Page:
What Is the Outlook for People With Oral Cancer?
The overall 1-year survival rate for patients with all stages of oral cavity and pharynx cancers is 81%. The 5- and 10-year survival rates are 56% and 41%, respectively.
How is Oral Cancer Diagnosed?
As part of your routine dental exam, your dentist will conduct an oral cancer screening exam. More specifically, your dentist will feel for any lumps or irregular tissue changes in your neck, head, face, and oral cavity. When examining your mouth, your dentist will look for any sores or discolored tissue as well as check for any signs and symptoms mentioned above.
A biopsy may be needed to determine the makeup of a suspicious looking area. There are different types of biopsies and your doctor can determine which one is best. Many doctors don’t use brush biopsies because while they're very easy, they still need a scalpel biopsy to confirm the results if the brush biopsy is positive. Also there are different types of scalpel biopsies, incisional and excisional, depending whether only a piece or the whole area is needed to determine what the nature of the problem is. Some doctors preform these biopsies with lasers.
What Can I Do to Prevent Oral Cancer?
To prevent oral cancer:
- Don't smoke or use any tobacco products and drink alcohol in moderation (and refrain from binge drinking).
- Eat a well balanced diet.
- Limit your exposure to the sun. Repeated exposure increases the risk of cancer on the lip, especially the lower lip. When in the sun, use UV-A/B-blocking sun protective lotions on your skin, as well as your lips.
You can take an active role in detecting oral cancer early, should it occur, by doing the following:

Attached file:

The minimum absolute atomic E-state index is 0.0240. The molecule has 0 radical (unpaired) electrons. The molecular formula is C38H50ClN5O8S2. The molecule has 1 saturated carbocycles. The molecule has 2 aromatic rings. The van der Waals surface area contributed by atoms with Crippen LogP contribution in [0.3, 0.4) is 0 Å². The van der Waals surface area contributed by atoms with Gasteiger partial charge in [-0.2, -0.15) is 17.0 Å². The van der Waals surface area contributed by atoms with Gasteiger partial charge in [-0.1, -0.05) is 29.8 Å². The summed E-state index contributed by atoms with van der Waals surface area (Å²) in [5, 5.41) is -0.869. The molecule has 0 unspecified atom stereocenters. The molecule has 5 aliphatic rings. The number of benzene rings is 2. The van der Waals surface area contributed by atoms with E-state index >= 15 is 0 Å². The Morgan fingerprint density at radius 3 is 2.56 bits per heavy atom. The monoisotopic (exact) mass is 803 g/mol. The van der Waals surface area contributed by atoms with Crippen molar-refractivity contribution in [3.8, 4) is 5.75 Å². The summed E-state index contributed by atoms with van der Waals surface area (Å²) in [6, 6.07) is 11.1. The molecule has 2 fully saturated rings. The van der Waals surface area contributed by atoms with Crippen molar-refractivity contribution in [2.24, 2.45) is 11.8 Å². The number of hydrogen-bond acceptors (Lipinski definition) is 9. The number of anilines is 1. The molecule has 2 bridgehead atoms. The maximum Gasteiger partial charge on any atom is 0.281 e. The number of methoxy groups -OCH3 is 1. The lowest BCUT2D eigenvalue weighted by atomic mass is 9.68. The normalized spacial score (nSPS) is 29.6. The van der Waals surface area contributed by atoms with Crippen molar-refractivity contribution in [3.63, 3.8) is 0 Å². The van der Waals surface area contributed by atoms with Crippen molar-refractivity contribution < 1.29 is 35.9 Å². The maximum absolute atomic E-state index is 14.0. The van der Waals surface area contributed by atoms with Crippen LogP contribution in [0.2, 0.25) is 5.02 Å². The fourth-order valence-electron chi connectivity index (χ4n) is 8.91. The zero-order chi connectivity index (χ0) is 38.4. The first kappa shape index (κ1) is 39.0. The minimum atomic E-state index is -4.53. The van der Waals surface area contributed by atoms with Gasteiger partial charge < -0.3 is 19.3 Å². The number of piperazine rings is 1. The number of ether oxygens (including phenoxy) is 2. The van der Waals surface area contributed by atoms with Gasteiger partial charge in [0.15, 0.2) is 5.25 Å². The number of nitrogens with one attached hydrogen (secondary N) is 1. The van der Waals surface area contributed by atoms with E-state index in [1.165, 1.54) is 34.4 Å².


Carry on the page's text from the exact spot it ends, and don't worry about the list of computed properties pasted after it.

- Conduct a self exam at least once a month. Using a bright light and a mirror, look and feel your lips and front of your gums. Tilt your head back and look at and feel the roof of your mouth. Pull your checks out to view the inside of your mouth, the lining of your cheeks, and the back gums. Pull out your tongue and look at all surfaces; examine the floor of your mouth. Look at the back of your throat. Feel for lumps or enlarged lymph nodes in both sides of your neck and under your lower jaw. Call your dentist's office immediately if you notice any changes in the appearance of your mouth or any of the signs and symptoms mentioned above.
- See your dentist on a regular schedule. Even though you may be conducting frequent self exams, sometimes dangerous spots or sores in the mouth can be very tiny and difficult to see on your own. The American Cancer Society recommends oral cancer screening exams every 3 years for persons over age 20 and annually for those over age 40. During your next dental appointment, ask your dentist to perform an oral exam. Early detection can improve the chance of successful treatment.
WebMD Medical Reference Reviewed by Michael Friedman, DDS on February 20, 2017